“He passed through the midst of them and went on his way.”
“Without love, I am a Noisy Gong or a Clanging Cymbal.”
As I prayed with this text, I imagine Jesus—perched on the edge of a cliff—facing an angry mob of his family and friends—the people from his hometown—about to be hurled off the cliff—except the angry mob—the people—have become literal cymbals and gongs--
A mob of animated percussion instruments creating noise vile and violent enough to hurl Jesus from the cliff.
The Wedding Feast at Cana--
We can easily imagine this wedding—either from weddings we’ve known in our own lives or from movies and stories of other weddings--
Families and Friends rejoicing in the good fortune of the happy couple to have found each other and fallen in love--
A joyful celebration with food and music and dancing--
Importantly, at the time of Jesus, no wedding feast was complete without wine.
This morning we celebrate The Feast of The Epiphany.
We happen to be celebrating The Epiphany on the Sunday that is also The Baptism of the Lord: when we remember the baptism of Jesus by water and the Holy Spirit in the river Jorden.
This morning we mingle holy water and stardust.
On this second Sunday of Advent we remember the gift of Peace we have with and in Christ.
Peace is part of the mystery of Christmas. And Advent is the season we prepare our hearts to welcome the mystery of Christmas.
We are preparing our hearts for the Prince of Peace.
A baby born to Mary and Joseph who will be called Wonderful Counselor, Mighty God, Everlasting, Prince of Peace (Isaiah 9:6-7).
There is a way many of us teach the mystery of Christmas to children using Godly Play. And it is told this way:
The King who was coming is still coming. This is full of mystery. That is why this time of Advent is so important. Sometimes people can walk right through a mystery and not even know it is there. People become busy.
It is a good and joyful thing to be with you here, this morning, on the First Sunday of Advent.
Advent is the beginning--
Advent marks the arrival of a new liturgical year--
We change liturgical colors from the green of Ordinary time and the white of Christ the King to the Blue of Advent--
Blue is the color of getting ready---
It is the color of the sky just before dawn
This morning we hear an important letter from Paul to the Ephesians. It is a letter of Spiritual direction, encouragement and guidance on how to live in the world as Christians. Paul writes that we ought to:
Put away falsehood
Speak truth to our neighbors
Be angry, but do not let the sun go down on our our anger
Make no room for the devil
Work honestly and share our wealth
We are to let no evil talk come out of our mouths, but only what is useful for building up, we are not to grieve the Holy Spirit of God, and we must put away all bitterness, and wrath and wrangling and slander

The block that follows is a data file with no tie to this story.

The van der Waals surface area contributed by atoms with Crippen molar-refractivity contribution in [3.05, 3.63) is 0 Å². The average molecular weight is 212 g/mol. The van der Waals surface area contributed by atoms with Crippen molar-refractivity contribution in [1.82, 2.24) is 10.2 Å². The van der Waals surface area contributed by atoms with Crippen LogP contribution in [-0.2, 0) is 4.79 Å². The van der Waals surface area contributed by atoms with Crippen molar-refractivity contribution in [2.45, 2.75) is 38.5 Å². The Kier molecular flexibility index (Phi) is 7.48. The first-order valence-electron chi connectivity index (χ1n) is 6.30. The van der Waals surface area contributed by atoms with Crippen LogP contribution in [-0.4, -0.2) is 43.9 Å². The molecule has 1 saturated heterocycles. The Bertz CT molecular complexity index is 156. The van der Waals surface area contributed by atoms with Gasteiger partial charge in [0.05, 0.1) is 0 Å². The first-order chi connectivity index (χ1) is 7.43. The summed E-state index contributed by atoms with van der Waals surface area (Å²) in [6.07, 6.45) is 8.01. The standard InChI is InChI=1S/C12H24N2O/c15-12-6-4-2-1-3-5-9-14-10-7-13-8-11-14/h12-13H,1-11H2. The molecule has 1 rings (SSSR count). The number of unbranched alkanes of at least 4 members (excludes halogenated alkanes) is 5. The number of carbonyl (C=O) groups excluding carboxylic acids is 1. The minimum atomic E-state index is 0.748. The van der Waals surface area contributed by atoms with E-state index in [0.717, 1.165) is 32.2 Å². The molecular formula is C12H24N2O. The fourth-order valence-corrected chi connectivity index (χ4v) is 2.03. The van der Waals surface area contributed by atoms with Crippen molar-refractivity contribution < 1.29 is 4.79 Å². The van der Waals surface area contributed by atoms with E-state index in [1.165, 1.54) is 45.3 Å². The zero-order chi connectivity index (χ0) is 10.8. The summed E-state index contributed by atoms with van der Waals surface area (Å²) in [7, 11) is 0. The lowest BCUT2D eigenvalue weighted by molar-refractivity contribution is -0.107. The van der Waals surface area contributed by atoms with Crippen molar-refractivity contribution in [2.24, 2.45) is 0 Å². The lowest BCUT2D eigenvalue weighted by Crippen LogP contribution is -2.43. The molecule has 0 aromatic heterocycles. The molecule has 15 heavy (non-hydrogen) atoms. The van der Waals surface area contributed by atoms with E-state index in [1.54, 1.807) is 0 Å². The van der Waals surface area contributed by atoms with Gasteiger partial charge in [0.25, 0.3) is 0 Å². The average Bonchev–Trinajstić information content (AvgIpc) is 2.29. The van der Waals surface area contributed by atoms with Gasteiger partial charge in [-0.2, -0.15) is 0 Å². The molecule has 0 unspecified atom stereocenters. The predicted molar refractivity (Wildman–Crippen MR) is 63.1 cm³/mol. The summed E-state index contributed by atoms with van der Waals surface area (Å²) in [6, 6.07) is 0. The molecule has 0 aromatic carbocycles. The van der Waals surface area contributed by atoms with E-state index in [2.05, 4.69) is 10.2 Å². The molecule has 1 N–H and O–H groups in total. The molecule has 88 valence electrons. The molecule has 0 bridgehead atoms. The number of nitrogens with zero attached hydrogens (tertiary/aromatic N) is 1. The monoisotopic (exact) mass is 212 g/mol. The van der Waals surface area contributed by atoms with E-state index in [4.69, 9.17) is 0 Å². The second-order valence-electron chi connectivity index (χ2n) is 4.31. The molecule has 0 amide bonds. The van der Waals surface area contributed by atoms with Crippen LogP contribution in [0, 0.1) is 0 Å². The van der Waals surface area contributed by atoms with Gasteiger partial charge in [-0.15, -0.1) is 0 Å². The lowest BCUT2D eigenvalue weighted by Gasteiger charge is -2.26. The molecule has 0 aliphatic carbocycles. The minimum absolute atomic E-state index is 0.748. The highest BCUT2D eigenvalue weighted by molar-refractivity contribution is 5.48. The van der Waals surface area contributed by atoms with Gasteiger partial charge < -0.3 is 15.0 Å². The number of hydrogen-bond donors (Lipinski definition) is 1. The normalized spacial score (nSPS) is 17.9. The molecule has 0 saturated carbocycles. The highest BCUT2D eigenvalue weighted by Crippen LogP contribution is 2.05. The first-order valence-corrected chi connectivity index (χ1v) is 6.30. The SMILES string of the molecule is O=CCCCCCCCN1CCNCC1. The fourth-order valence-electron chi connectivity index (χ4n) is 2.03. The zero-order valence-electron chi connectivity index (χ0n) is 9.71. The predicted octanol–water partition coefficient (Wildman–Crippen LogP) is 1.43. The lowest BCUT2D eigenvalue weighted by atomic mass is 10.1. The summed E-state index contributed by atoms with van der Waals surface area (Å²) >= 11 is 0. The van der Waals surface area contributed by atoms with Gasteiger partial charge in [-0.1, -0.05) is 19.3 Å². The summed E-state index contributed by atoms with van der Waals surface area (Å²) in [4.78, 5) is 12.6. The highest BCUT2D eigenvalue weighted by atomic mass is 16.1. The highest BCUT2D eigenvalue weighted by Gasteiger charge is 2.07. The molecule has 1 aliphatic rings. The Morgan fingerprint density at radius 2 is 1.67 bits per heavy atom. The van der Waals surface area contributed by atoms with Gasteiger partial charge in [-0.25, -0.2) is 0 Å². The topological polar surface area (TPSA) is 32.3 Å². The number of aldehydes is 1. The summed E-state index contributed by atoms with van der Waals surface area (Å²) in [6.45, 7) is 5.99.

Paul’s letter is written to an early, emerging Christian Community in Ephesus who are learning how to live as followers of Jesus in a particular political, social and cultural context. The Greek city of Ephesus was very prosperous, located near a natural harbor it was a hub of commerce and trade routes. It is also a center of political and philosophical thought.
Even during Roman Rule, Ephesians retained their wealth and prestige. In fact, because of their wealth, and the tax revenue that wealth generated for the Roman Empire, Ephesians enjoyed more rights and freedoms than less wealthy communities under Roman Rule.
So, Ephesus is a wealthy, political, intellectual, privileged, Greek community. And this is the context in which Ephesian Christians receive Paul’s letter.
This is Holy Trinity Sunday--the first Sunday after Pentecost in the church year--Trinity Sunday is a Feast Day to name, celebrate, and remember the mystery of the Holy Trinity:
The Creator, The Redeemer and The Sustainer. The Father, The Son, and The Holy Spirit.
Three mysteries: one in three and three in one. each a unique representation of the holy: separate, but whole. Holy and Undivided. Eternally bound together in relationship.
The Holy Trinity is one of the most accessible and recognizable symbols of the Christian faith.
Happy Second Sunday of Easter.
Today’s gospel is one of my favorite stories of the entire church year.
I love Thomas. Poor, sweet, holy, Doubting Thomas.
I am so glad that Doubt is a part of our Easter story.
And I love that this story of doubt is the first Sunday Gospel lesson we hear after Easter Sunday.
On Easter Sunday, we were singing out with confidence: Death is No More! Christ is Risen Indeed!
But the earliest disciples greeted the empty tomb quite differently.
The first night of the Triduum--the three Holy Days of the church year that make up one liturgy -- beginning tonight and ending with the Easter Vigil and Easter Sunday.
There will be no dismissal from tonight’s liturgy--we are not sent out to love and serve the Lord--
not yet--instead we move together, as one body in Christ, the world over
from a last supper with friends to a table stripped bare of its bread and wine, its candles and linens--
from the intimacy of Jesus bending down to wash the feet of his beloveds, and asking them (and us) to do the same, to the garden of Gethsemane where Jesus suffers in agony, alone--forsaken.
We won’t be sent out into the world rejoicing in the spirit--not tonight and not tomorrow--
we’ll carry on from the garden to the cross to the tomb--
and then we wait--
So, the Arizona Legislature has us squabbling over vouchers. Again. The system is working exactly as designed: Dividing parents like me, and teachers, and community leaders, one against the other on the issue of vouchers.
My Sermons (and other thoughts)
a sampling of sermons preached in the Episcopal Diocese of Arizona and a sprinkling of other writings